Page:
One man remained standing, Museveni’s long-time friend Amama Mbabazi. His friendship with Museveni had long fueled rumors that he would succeed “the big man” at some point. In 2015, however, his attempt to run against Museveni in the ruling party primaries also earned him an expulsion from both the secretary general position of the ruling party as well as the prime ministerial office.
The departure of Mbabazi marked the end of any pretensions to a succession plan within the NRM. He was unpopular, with a record tainted by corruption scandals and complicity in Museveni’s authoritarianism, but his status as a “president-in-waiting” had given the NRM at least the semblance of an institution that could survive beyond Museveni’s tenure, which his firing effectively ended.
What is left now is perhaps only the “Muhoozi project,” a supposed plan by Museveni to have his son Muhoozi Kainerugaba succeed him. Lately it has been given credence by the son’s rapid rise to commanding positions in elite sections of the Ugandan military. But with an increasingly insecure Museveni heavily reliant on familial relationships and patronage networks, even the Muhoozi project appears very unlikely. What is clear, though, is that the over time, the presidency has essentially become Museveni’s property.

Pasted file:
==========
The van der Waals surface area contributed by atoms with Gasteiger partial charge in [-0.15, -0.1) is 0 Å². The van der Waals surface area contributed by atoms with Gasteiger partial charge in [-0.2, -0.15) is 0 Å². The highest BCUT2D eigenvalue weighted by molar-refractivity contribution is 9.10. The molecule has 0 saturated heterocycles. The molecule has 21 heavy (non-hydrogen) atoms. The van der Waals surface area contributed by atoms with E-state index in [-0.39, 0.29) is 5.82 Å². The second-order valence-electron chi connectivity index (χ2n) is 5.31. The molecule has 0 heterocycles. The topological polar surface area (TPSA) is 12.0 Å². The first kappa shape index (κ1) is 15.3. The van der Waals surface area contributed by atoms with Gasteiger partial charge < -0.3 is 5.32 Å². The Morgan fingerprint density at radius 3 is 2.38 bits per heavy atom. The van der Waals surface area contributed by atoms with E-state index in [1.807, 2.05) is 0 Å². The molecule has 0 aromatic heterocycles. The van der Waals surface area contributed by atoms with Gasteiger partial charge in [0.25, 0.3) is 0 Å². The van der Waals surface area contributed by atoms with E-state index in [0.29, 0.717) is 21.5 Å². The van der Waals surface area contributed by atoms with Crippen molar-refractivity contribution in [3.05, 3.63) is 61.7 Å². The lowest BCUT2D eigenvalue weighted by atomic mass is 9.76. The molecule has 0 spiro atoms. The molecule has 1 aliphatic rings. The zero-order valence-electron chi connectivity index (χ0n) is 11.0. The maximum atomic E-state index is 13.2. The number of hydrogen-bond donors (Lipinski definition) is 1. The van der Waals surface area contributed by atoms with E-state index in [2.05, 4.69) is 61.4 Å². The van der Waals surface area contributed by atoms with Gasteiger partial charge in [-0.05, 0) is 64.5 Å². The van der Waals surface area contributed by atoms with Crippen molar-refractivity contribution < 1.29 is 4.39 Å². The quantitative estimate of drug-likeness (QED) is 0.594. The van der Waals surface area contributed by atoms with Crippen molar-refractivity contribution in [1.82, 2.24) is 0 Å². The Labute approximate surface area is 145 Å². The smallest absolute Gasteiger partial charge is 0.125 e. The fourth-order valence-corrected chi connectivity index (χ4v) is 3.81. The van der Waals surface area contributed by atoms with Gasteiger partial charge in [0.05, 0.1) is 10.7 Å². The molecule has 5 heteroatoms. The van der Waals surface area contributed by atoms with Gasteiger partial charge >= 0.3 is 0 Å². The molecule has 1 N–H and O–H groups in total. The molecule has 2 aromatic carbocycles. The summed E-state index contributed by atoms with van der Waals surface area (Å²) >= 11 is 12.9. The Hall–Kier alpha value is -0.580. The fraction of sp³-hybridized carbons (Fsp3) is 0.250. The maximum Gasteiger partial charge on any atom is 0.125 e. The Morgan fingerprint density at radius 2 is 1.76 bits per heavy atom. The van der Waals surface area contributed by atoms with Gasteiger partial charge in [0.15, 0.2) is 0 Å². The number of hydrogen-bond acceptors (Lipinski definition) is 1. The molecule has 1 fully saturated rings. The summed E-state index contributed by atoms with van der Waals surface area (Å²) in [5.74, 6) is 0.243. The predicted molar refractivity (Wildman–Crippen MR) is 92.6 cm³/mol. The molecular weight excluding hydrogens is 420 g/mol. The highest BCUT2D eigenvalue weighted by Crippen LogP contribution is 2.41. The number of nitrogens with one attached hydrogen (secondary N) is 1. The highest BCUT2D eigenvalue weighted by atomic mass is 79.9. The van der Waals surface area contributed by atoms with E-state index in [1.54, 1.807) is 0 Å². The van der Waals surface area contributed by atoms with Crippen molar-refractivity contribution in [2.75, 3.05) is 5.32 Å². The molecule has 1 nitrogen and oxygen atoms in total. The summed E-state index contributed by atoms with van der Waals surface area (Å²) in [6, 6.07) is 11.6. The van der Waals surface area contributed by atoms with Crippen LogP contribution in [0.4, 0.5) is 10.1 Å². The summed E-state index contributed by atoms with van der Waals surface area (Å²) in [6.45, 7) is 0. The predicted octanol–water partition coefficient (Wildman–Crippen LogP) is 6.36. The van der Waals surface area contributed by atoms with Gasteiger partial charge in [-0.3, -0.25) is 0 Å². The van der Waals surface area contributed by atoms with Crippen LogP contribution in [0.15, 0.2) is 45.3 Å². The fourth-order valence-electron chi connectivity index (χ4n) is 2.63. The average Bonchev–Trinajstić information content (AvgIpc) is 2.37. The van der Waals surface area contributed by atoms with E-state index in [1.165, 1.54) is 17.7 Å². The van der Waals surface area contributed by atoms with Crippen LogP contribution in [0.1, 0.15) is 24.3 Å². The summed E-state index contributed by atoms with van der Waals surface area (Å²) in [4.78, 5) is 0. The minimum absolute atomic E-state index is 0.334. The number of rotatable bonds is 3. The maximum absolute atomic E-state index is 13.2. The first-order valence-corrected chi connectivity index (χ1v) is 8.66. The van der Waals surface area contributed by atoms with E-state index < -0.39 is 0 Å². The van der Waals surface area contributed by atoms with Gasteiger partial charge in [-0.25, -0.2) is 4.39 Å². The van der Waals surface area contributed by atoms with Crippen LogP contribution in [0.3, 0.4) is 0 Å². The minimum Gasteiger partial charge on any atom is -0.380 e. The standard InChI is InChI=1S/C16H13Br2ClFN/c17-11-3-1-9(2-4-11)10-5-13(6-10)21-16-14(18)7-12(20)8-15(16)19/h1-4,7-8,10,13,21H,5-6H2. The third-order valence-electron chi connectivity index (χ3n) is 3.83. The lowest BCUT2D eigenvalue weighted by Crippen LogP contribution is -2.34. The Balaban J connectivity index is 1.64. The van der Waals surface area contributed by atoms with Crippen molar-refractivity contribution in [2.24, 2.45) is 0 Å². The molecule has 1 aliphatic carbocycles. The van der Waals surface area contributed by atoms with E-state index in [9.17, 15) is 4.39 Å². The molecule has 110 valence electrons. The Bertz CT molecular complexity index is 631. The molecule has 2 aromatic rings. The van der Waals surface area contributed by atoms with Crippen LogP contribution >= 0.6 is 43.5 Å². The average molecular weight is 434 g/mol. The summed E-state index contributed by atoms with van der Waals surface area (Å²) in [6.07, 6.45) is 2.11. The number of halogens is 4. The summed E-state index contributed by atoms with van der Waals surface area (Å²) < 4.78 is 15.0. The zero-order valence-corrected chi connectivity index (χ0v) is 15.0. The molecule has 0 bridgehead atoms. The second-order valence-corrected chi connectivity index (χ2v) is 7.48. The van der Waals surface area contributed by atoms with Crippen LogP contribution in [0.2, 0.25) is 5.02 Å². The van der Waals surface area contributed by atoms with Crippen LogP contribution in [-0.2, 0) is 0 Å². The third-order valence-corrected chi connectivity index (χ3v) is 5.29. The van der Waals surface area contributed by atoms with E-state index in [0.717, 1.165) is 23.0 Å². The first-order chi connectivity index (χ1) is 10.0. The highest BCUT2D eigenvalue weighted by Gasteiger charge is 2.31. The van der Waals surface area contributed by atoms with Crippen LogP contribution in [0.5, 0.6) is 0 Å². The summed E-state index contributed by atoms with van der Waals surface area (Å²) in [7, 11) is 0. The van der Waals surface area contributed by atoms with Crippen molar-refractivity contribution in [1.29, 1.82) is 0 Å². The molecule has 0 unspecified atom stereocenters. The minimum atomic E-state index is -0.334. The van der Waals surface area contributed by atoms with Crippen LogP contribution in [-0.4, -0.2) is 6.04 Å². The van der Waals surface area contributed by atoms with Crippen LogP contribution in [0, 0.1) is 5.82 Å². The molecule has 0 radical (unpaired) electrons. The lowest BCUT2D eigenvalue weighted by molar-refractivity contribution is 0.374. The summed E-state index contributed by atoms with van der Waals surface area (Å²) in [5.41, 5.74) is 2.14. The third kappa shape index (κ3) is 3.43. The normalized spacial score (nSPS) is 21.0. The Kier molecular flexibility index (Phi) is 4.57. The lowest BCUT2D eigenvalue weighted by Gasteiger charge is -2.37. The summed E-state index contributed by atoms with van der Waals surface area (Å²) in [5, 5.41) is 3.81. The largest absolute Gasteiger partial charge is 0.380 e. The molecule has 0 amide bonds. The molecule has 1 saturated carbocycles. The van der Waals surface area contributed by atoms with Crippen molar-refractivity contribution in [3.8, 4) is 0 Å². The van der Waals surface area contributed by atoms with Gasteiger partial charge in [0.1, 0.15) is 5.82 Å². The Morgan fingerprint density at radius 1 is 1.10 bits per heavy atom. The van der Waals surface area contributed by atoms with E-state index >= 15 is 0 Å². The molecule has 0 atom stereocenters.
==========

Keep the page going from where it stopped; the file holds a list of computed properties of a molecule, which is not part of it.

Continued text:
Fundamental to Museveni’s personalisation of power also has been the role of military conflict, both local and regional. First was the rebellion by Joseph Kony’s Lord’s Resistance Army in northern Uganda, which over its two-decade span enabled a continuation of the military ethos of the NRM. The war’s dynamics were indeed complex, and rooted in a longer history that predated even the NRM government, but undoubtedly it provided a ready excuse for the various shades of authoritarianism that came to define Museveni’s rule.